A low glycemic diet has the potential to reduce acne, study suggests

Sep 17, 2018, 3:22pm

A low glycemic index and glycemic load diet decreases IGF-1 concentrations, a well-established risk factor in the pathogenesis of acne pathogenesis indicating that such diets have the potential to reduce the impact of acne, a study suggests.

A low glycemic index (GI) and glycemic load (GL) diet decreases IGF-1 concentrations, a well-established risk factor in the pathogenesis of acne pathogenesis, research published in the Journal of the Academy of Nutrition and Dietetics has found, indicating that such diets have the potential to reduce the impact of acne.

“Further research of a longer duration should examine whether a low GI and GL diet would result in a clinically meaningful difference in IGF-1 concentrations leading to a reduction in acne,” the researchers concluded.

As a high glycemic index (GI) and glycemic load (GL) diet is believed to stimulate acne pathways by influencing biochemical factors associated with acne, U.S. researchers set out to examine changes in biochemical factors associated with acne among adults with moderate to severe acne after following a low GI and GL diet for two weeks compared with those who continued to follow their usual diet.

A total of 66 patients were randomly allocated to the low glycemic index and glycemic load diet (34 patients) or usual eating plan (32 patients).
After two weeks, IGF-1 concentrations had decreased significantly among patients who followed a low GI and GL diet, falling from 267.3±85.6 ng/mL to 244.5±78.7 ng/mL) (P=0.049). However, there were no differences in changes in glucose, insulin, or IGFBP-3 concentrations or insulin resistance between the two groups. Carbohydrate (P=0.019), available carbohydrate (P<0.001), percent energy from carbohydrate (P<0.001), GI (P<0.001), and GL (P<0.001) decreased significantly among participants following a low GI/GL diet over the same period, but there were no differences in changes in body composition between the two groups.

Researcher Jennifer Burris, of the Department of Nutrition and Food Studies, New York University, said that this short-term randomised controlled trial found that a low glycemic index and glycemic load diet decreased IGF-1 concentrations among male and female adults with moderate to severe acne after two weeks, demonstrating the important effects a low GI and GL diet had on factors related to acne and the potential for nutrition therapy to  influence acne pathogenesis.

“Our results…suggest medical nutrition therapy may be a viable treatment option for patients with acne, due to the diet-induced endocrine effects on acne-promoting pathways,” she said and “may aid researchers in designing future interventions focused on improving acne.”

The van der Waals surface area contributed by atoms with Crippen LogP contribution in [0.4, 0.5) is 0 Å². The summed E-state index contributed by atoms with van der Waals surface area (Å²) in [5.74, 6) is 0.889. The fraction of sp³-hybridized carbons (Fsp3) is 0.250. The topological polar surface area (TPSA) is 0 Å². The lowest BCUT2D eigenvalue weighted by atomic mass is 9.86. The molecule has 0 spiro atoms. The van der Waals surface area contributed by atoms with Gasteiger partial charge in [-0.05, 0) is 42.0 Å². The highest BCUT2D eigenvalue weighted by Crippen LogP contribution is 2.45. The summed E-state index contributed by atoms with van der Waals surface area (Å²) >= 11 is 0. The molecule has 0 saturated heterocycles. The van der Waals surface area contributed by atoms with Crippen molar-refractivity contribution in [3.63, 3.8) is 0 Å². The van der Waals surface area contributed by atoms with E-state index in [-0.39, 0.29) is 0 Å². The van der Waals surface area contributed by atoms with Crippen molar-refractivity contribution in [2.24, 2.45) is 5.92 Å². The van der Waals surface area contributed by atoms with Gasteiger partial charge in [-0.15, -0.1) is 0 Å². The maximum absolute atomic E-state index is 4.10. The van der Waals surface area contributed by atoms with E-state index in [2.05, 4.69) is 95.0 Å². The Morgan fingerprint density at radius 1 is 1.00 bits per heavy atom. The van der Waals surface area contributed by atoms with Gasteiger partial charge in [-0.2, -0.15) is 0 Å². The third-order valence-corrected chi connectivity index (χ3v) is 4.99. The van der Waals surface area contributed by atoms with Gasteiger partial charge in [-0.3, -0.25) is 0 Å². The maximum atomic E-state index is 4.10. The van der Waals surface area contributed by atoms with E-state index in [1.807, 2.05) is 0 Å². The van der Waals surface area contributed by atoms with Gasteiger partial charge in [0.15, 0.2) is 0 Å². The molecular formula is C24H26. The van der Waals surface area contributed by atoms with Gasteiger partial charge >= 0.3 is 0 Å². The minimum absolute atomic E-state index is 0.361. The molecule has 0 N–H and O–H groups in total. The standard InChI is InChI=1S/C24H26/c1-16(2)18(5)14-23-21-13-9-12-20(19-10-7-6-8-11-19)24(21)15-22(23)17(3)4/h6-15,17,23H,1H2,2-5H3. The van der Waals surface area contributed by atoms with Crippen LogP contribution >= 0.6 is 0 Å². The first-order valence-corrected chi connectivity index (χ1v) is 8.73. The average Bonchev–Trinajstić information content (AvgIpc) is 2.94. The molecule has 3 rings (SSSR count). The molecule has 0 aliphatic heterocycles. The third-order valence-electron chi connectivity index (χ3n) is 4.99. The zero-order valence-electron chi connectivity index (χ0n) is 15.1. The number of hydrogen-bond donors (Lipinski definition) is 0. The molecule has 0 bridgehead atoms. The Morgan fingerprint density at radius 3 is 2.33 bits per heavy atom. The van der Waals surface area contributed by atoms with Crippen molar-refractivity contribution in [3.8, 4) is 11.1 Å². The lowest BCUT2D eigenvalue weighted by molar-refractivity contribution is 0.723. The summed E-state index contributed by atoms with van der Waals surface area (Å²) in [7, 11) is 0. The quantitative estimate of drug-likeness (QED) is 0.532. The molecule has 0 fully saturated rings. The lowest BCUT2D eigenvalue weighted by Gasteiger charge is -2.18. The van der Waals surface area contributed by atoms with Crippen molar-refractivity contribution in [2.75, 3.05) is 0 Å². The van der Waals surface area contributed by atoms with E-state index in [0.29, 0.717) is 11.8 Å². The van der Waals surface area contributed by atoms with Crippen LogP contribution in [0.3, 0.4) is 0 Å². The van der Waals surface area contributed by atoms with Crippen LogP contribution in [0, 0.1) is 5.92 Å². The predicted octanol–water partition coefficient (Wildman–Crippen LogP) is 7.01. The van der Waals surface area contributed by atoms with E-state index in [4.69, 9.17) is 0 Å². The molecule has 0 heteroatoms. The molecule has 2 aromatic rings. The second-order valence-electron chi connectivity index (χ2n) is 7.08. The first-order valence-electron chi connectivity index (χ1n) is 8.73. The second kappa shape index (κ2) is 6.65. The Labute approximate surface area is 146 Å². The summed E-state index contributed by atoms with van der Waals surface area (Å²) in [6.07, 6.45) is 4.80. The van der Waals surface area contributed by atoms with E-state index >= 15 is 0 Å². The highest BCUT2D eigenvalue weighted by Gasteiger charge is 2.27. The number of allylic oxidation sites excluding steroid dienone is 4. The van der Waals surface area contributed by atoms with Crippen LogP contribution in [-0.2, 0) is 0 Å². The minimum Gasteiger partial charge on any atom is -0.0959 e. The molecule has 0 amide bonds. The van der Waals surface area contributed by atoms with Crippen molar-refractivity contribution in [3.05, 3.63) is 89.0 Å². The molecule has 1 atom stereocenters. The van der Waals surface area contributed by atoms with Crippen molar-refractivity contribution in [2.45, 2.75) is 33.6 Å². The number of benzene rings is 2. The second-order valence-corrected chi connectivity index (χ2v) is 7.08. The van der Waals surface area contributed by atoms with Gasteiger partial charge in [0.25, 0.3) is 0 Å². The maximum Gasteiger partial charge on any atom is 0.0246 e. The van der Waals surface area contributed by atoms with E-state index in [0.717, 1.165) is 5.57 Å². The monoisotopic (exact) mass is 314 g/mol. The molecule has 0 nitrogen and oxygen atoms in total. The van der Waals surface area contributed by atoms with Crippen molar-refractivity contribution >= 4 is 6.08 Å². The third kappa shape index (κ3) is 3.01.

Glycemic xinde and glycemic load are believed to play a role in the pathophysiology of acne predominately by influencing insulin metabolism. “Studies have suggested that hyperinsulinemia increases IGF-1 concentrations, which simultaneously increase androgen production and inhibit IGFBP-3 concentrations,” Dr. Burris said.

IGF-1 is a mediator of cellular growth and may amplify acne by stimulating androgen synthesis, sebocyte growth, and lipogenesis of sebaceous glands. Androgen hormones are well-established factors in acne development, stimulating keratinocyte proliferation, sebum production, and sebaceous gland growth. Suppressing IGFBP-3 may increase the bioavailability of IGF-1, amplifying acne development.

“Treatment with IGF-1 provokes acne development, and polymorphisms of IGF-1 are linked to a predisposition to acne, possibly due to higher circulating IGF-1 concentrations,” Dr. Burris added.

More recently it has been suggested that diet-induced hyperinsulinemia may promote acne at the cellular level by stimulating IGF-1 concentrations and activating the phosphoinositide-3-kinase/Atk pathway, which may reduce the nuclear localization of the forkhead Fox-O1 transcription factor.

Reduced forkhead Fox-O1 increases the activity of the androgen receptor and decreases the activity of the nutrient-sensitive kinase mammalian target of rapamycin complex and sterol regulatory element-binding protein. “Therefore, dietary GI and GL may aggravate acne development by activating mammalian target of rapamycin complex and stimulating keratinocyte proliferation and differentiation, androgen signaling, and lipid synthesis,” she said.

Decreased sterol regulatory element-binding protein concentrations may additionally influence acne by amplifying sebocyte growth and inducing sebaceous lipogenesis.

“In addition to confirming our findings, future research should consider including a longer duration to examine the effect of a low GI and GL diet on biochemical factors associated with acne and acne development, including the number of acne lesions and acne severity,” she said.

 

REFERENCES

Burris J, Shikany JM, Rietkerk W, Woolf K. A low glycemic index and glycemic load diet decreases insulin-like growth factor-1 among adults with moderate and severe acne: a short-duration, 2-week randomized controlled trial. J Acad Nutr Diet. doi: 10.1016/j.jand.2018.02.009